In the world of real-life relationships, we often build friendships based on proximity.

We become close friends with others in large part because we live or work close to them.

Rebecca lived downstairs from me when I lived in Chicago. Only about 12 steps separated our front doors.

Sheila lived downstairs too — right below us; on the day she moved in, I grilled hamburgers on our back deck and invited her to join us for dinner, the first of many meals we shared.

If you’ve ever lived in a multi-unit condo building, apartment, or dorm, you know that sometimes living close to others can create friction and discord. “Your kids are too noisy.”  “Your car is too close to my parking space.” “You’re not doing your share of the building maintenance.” 

Since Sheila lived below us, she knew when one of our kids got up at night; she could mark the moment at night when they were all settled in their beds. Instead of allowing our noise to cause conflict, she called it comfort. I like knowing you’re up there, she said.

Living in proximity may remove privacy but it also allows for regular and frequent interaction that deepens and intensifies a friendship.If Sheila had a bad day, I could pop downstairs to listen face-to-face. Rebecca and I took walks to the park together after the birth of her first son.

Living in proximity removes the boundaries of time and distance, and spontanaiety rules. Spending time together seems easy when you’re already in the same place.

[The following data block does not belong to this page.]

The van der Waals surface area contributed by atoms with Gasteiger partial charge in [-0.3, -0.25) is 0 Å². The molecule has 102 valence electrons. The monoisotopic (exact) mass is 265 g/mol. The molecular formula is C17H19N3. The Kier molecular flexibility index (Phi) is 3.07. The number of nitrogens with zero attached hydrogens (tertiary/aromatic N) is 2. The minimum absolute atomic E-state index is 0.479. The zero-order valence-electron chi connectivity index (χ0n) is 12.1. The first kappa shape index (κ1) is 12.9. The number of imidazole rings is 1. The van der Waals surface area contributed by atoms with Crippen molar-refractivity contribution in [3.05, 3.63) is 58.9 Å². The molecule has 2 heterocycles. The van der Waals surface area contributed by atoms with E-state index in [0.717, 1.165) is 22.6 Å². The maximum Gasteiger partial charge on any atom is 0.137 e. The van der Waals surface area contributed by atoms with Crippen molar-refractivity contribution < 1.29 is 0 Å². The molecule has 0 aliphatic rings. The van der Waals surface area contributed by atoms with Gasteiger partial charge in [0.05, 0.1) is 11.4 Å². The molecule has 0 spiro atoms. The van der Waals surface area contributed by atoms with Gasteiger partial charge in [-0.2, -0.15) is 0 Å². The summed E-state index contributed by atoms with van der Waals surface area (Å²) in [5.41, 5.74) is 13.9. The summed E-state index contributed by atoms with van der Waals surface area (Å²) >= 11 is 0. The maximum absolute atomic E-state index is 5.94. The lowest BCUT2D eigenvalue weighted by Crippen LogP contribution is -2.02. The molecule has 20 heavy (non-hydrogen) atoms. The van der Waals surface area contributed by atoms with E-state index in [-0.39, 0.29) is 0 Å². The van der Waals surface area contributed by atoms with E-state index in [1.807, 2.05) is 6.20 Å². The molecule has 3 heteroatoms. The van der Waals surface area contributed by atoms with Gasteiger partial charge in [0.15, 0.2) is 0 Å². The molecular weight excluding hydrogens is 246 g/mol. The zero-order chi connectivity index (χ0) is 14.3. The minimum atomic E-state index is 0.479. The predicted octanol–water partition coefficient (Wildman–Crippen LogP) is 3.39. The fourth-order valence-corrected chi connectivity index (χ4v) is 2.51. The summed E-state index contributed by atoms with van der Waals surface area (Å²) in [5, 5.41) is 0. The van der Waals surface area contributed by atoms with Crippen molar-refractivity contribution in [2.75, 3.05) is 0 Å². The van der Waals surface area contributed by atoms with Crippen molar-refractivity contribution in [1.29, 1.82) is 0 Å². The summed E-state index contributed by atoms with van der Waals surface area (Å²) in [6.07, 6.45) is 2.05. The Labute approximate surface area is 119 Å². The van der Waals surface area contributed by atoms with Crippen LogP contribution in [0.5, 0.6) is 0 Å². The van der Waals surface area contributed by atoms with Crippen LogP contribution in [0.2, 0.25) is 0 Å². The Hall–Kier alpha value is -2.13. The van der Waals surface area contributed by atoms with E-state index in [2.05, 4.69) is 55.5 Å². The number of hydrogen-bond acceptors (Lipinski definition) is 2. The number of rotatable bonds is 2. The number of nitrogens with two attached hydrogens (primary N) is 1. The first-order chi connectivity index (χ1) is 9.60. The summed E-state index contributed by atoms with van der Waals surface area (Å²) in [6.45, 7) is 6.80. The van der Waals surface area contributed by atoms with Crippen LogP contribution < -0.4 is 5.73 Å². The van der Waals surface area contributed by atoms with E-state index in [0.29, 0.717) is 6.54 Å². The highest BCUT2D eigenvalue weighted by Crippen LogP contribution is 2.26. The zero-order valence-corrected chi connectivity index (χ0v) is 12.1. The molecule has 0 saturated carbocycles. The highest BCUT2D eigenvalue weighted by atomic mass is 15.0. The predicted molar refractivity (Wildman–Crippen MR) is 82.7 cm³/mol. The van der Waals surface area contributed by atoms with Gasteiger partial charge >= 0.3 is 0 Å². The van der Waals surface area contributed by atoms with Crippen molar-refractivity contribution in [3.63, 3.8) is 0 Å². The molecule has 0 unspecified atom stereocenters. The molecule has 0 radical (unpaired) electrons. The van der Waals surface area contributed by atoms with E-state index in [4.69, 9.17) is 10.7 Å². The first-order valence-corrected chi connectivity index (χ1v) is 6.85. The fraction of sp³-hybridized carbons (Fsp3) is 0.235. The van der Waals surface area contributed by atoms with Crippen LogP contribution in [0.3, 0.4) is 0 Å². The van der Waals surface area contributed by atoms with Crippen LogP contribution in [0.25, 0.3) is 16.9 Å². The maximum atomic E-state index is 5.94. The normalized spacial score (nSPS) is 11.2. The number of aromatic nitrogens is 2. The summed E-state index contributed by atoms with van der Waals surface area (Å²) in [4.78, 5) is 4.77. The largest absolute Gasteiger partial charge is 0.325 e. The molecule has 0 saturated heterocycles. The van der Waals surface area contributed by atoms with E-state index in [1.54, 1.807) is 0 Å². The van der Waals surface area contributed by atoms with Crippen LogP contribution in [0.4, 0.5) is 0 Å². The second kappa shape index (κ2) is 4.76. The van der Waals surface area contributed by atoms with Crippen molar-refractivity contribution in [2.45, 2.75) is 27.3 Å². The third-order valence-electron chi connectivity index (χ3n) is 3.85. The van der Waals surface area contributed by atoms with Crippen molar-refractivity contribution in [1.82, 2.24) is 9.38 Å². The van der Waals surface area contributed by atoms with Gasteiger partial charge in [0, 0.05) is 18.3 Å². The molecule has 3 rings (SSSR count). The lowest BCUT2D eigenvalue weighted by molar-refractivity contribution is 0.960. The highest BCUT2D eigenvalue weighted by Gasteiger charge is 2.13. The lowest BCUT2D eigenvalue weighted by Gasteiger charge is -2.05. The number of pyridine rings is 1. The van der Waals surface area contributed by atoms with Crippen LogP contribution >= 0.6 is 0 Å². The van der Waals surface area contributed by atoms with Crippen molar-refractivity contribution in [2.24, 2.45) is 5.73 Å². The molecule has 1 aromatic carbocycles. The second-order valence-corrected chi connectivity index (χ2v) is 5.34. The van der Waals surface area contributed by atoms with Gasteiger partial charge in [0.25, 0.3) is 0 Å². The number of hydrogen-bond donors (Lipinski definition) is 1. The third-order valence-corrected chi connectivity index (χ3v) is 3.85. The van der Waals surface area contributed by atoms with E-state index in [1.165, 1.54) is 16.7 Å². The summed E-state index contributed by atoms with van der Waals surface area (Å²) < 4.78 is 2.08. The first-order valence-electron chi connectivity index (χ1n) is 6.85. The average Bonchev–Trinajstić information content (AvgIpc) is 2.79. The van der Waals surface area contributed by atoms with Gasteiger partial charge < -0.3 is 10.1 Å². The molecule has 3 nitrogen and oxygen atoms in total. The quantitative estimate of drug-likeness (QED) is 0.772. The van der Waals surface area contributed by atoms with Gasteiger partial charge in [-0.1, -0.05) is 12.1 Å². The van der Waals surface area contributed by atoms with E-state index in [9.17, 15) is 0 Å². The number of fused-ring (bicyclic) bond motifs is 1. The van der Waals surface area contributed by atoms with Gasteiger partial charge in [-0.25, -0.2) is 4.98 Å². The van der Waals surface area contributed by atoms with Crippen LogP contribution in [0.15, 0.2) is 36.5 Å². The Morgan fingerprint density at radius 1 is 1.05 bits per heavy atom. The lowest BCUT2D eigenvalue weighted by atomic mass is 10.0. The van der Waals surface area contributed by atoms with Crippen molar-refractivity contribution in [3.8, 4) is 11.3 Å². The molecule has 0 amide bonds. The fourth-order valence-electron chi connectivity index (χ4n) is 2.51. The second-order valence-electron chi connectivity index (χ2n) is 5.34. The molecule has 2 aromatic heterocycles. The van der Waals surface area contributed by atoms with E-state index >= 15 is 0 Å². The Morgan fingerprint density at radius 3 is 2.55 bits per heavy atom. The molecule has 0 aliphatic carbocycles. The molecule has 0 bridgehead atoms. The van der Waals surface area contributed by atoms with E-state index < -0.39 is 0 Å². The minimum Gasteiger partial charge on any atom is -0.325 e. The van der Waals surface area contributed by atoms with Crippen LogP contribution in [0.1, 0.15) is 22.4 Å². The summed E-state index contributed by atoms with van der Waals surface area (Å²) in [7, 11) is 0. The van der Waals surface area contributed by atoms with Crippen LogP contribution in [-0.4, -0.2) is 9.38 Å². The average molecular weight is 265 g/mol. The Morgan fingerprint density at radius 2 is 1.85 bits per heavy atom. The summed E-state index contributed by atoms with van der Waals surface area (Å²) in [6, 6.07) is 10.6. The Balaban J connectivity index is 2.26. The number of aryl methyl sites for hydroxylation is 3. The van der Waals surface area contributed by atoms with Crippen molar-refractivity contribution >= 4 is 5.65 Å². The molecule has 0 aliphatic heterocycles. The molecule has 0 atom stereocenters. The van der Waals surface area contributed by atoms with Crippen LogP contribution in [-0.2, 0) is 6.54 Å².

I’m walking to Dairy Queen… want to come? We have some extra soup… join us for dinner? It’s too cold to go outside today… let’s get the kids together for a movie party.

You can use the power of proximity to build social media connections, as well.

Hang out in the same places at the same times. If you want to use the power of proximity in your online relationships, think about where you want to hang out online and when it makes sense for you to do that. Is Twitter your place? Facebook? A business or special interest related online community? Do you like early mornings? Lunch hour? Late nights? Weekends? When you choose your time and place, pay attention to who else shows up. Those people who consistently show up? They’re the ones who are likely to become your close online friends.  

I am often on Twitter in the early morning. Because I have made that my habit, I’ve gotten to know who the other early birds are. We seek each other out for conversation and engagement. 

Bring people closer on purpose. I create Twitter lists of friends I want to follow closely so I can see their tweets even if we’re not online at the same time. Since it’s impossible to read EVERY TWEET of every person I’m following, Twitter lists help me hone in on the most important ones.

I think of the people on my Twitter lists as my next door neighbors. Whenever I come online to play, I see their familiar faces. I can wave, say hi, make the connections that build our relationships.

Connect more often, in more places. Real life relationships grow closer when people interact in new environments. If I want to help you know me better, I invite you to my house. Or if you have only known me at home, I invite you to my workplace. If I let you see me in various places, I create context for our relationship which helps you know and understand me better.

Online, we can build stronger connections by interacting across multiple social media platforms. I may share some parts of my life on Twitter, and I share more on Facebook. If you read my blog, you will get to know me even more. If we connect on Skype, you will probably be able to tell instantly when I’m online. If I turn on my camera, you will see my sometimes wildly crazy curly hair. Or you’ll find out that I am usually wearing jeans and a T-shirt.

Connecting across many platforms may remove privacy, but it creates context, gives people a more complete perspective of who I am, and allows for spontaneous conversations. 

Tell me something! What close real-life relationships have you formed because of proximity? How do you use the power of proximity in your online relationships? How important is privacy to you in real life? Online?